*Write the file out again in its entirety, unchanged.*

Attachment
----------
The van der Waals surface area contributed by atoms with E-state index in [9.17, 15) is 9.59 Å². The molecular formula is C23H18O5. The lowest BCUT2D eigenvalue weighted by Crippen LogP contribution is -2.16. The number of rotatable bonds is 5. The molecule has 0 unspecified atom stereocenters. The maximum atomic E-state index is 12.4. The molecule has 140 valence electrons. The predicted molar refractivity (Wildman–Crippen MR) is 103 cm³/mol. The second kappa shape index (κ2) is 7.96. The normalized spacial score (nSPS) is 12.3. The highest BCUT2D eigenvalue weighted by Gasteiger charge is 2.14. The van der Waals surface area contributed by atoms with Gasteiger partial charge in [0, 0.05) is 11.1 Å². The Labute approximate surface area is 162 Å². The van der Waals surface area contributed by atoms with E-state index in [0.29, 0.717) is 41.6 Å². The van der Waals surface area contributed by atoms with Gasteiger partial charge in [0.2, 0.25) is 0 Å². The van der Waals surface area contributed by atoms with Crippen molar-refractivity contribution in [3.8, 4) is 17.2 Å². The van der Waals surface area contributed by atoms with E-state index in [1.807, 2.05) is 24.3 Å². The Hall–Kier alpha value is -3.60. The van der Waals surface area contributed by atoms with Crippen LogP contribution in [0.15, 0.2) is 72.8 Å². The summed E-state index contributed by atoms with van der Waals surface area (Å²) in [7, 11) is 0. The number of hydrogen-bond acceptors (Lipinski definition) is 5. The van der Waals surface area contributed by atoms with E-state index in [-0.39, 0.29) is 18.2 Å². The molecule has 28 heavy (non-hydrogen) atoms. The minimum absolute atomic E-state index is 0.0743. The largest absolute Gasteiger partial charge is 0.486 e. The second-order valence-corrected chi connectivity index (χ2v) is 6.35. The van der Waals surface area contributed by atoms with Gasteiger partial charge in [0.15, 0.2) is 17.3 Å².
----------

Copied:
The van der Waals surface area contributed by atoms with E-state index in [9.17, 15) is 9.59 Å². The molecular formula is C23H18O5. The lowest BCUT2D eigenvalue weighted by Crippen LogP contribution is -2.16. The number of rotatable bonds is 5. The molecule has 0 unspecified atom stereocenters. The maximum atomic E-state index is 12.4. The molecule has 140 valence electrons. The predicted molar refractivity (Wildman–Crippen MR) is 103 cm³/mol. The second kappa shape index (κ2) is 7.96. The normalized spacial score (nSPS) is 12.3. The highest BCUT2D eigenvalue weighted by Gasteiger charge is 2.14. The van der Waals surface area contributed by atoms with Gasteiger partial charge in [0, 0.05) is 11.1 Å². The Labute approximate surface area is 162 Å². The van der Waals surface area contributed by atoms with E-state index in [0.29, 0.717) is 41.6 Å². The van der Waals surface area contributed by atoms with Gasteiger partial charge in [0.2, 0.25) is 0 Å². The van der Waals surface area contributed by atoms with Crippen molar-refractivity contribution in [3.8, 4) is 17.2 Å². The van der Waals surface area contributed by atoms with E-state index in [1.807, 2.05) is 24.3 Å². The Hall–Kier alpha value is -3.60. The van der Waals surface area contributed by atoms with Crippen LogP contribution in [0.15, 0.2) is 72.8 Å². The summed E-state index contributed by atoms with van der Waals surface area (Å²) in [7, 11) is 0. The number of hydrogen-bond acceptors (Lipinski definition) is 5. The van der Waals surface area contributed by atoms with E-state index in [-0.39, 0.29) is 18.2 Å². The molecule has 28 heavy (non-hydrogen) atoms. The minimum absolute atomic E-state index is 0.0743. The largest absolute Gasteiger partial charge is 0.486 e. The second-order valence-corrected chi connectivity index (χ2v) is 6.35. The van der Waals surface area contributed by atoms with Gasteiger partial charge in [0.15, 0.2) is 17.3 Å².